"Welcome to the Real World" (Part II)
....the stuff that can lower blood sugar:
Heavy Exercise—Also known as Delayed Onset Hypoglycemia can occur several hours after a high-intensity workout. This typically occurs 6-12 hours after a workout but can take place up to 24-48 hours later. How? Heavy exercise makes your cells sensitive to insulin and depletes glycogen (sugar energy stores) in the muscle and liver.
Weight loss—Losing as little as five pounds can affect your insulin needs and enhance your insulin sensitivity.
Aging—With advanced age comes reduction in hormones that would typically require more insulin—be prepared to reduce basal insulin after age 60.
Brain Work—Brain cells rely almost exclusively on glucose for energy. Whenever yourbrain is working hard…blood sugar levels may drop! Hosting a party, networking, studying, new surroundings all affect mental stimulation levels which can induce a blood sugar drop. Who knew?
Climate—Warm temperatures caused by heightened energy expenditure by the circulatory and respiratory systems. Sometimes basal and bolus insulin doses may need to be changed with seasons.
High altitude— Being at higher altitudes causes your metabolism (heart rate) to increase in order to deliver enough oxygen to the body’s cells. If your body is working extra hard to supply oxygen to your muscles… dosage reduction may be necessary.
Nausea—If you have an upset stomach after a meal, you are susceptible to hypoglycemia. When food sits (undigested) or is later vomited the risk of low blood sugar is likely because it had yet to reach your blood stream. If nausea is something that is predictable (pregnancy or chemo), consider blousing an hour or two after eating after you are sure the food stays down.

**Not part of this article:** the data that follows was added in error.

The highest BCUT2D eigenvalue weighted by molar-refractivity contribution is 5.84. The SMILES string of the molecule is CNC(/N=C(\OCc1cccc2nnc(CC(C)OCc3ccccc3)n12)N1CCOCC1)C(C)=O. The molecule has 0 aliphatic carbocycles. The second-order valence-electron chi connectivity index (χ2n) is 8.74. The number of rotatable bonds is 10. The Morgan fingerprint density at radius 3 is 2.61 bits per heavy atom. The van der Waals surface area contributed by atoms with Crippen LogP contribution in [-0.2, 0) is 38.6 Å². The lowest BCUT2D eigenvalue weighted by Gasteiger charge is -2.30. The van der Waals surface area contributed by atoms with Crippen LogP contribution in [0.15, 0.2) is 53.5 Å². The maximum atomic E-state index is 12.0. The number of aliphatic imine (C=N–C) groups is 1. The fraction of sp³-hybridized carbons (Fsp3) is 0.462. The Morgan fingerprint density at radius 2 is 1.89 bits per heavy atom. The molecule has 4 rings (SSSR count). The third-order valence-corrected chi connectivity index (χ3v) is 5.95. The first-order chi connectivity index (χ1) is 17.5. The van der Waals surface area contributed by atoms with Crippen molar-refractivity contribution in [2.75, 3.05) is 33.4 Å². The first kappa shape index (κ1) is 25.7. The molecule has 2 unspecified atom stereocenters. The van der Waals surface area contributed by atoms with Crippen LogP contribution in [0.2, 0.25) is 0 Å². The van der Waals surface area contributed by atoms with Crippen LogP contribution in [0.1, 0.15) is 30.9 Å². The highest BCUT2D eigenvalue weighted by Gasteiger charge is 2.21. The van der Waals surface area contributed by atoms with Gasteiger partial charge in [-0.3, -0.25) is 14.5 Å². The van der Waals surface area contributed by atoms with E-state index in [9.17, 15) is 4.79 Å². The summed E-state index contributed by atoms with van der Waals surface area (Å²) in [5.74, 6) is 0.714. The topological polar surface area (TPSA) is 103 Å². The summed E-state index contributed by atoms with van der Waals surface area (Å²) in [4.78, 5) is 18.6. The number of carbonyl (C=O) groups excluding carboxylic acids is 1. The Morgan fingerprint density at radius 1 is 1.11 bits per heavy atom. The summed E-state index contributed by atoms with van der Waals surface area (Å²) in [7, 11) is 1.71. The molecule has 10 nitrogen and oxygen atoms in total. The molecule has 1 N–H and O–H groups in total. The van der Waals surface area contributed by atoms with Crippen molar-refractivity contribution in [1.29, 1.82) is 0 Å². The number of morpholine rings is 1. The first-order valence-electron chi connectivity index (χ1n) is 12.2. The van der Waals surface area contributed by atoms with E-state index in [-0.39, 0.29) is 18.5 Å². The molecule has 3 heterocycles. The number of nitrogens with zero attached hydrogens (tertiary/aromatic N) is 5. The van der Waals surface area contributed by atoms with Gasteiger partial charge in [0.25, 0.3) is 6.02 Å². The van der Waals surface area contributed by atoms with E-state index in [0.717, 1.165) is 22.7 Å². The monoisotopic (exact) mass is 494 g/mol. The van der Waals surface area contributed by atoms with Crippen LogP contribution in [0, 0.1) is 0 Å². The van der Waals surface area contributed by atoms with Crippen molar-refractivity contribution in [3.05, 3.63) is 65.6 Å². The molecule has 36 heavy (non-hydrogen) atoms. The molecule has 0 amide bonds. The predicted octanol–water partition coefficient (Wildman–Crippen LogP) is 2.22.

Medications—Some meds, including anti-depressants, nicotine patches, and antibacterial agents can reduce blood sugars. If you are adding any new med to your day-to-day regimen, be sure to speak with your doctor and do your research for possible dosing adjustments!
....the stuff that can lower and raise blood sugar:
Alcohol—Sugary, carb dense beverages (beer, dessert wine, hard lemonade) will raise blood sugars for the short term. BUT, alcohol has a tendency to lower blood sugars several hours later by keeping the liver from secreting its normal amount of glucose into the bloodstream. Making bolus (and sometimes basal) adjustments to offset the risk of the low is important!
Impaired digestion—Gastroparersis is a form of diabetes neuropathy which the stomach is slow to empty to the intestines. This = the likelihood of high blood sugars several hours later. Apart from medical treatment and diet medications ( to facilitate the movement of food), delaying mealtime bolus 30-60 minutes after the meal could be helpful!
Menstruation—Before your period typically raises blood sugars and during (a day or two after) they tend to drop. Trying noting the onset of you period and look for patterns of consistent highs or lows. Increasing basal several days prior your period starting, could be helpful in keeping your levels happy. Decreasing basal for the first 24 hours after the onset of your cycle may be helpful to reduce lows!
Travel—Due to change (meal time, activity, schedule) your blood sugars may vary quite a bit! The stress of travel, extra walking, and mental stimulation can each trigger an overall drop in blood sugars.
Irregular Sleep—lack of sleep can increase stress hormone which can increase blood sugars.If you are sleeping less than 6 hours per night, increasing bolus may be necessary. Conversely, if you are forced to work late into the night (when you would typically be sleeping) you may need to reduce your basal. The more consistent and regular your sleep schedule the better normalcy in your blood sugars.
Menopause—Because estrogen makes the body more sensitive to insulin, blood sugar control during this time can become more challenging. While changes are in order, be mindful of watching patterns over a few consecutive days versus making abrupt changes.
Pregnancy—Your needs and adjustments(basal and bolus) are ever-changing in each trimester. See the below graph the insulin requirements and visit here for a great resource!
Sports & Exercise—Higher intensity (weight lifting), intermittent bursts of activity (tabata), sprints (running) can each produce short term blood sugar rise. But as mentioned earlier, these same activities can produce blood sugar drop several hours after— reducing meal time insulin dose is likely needed!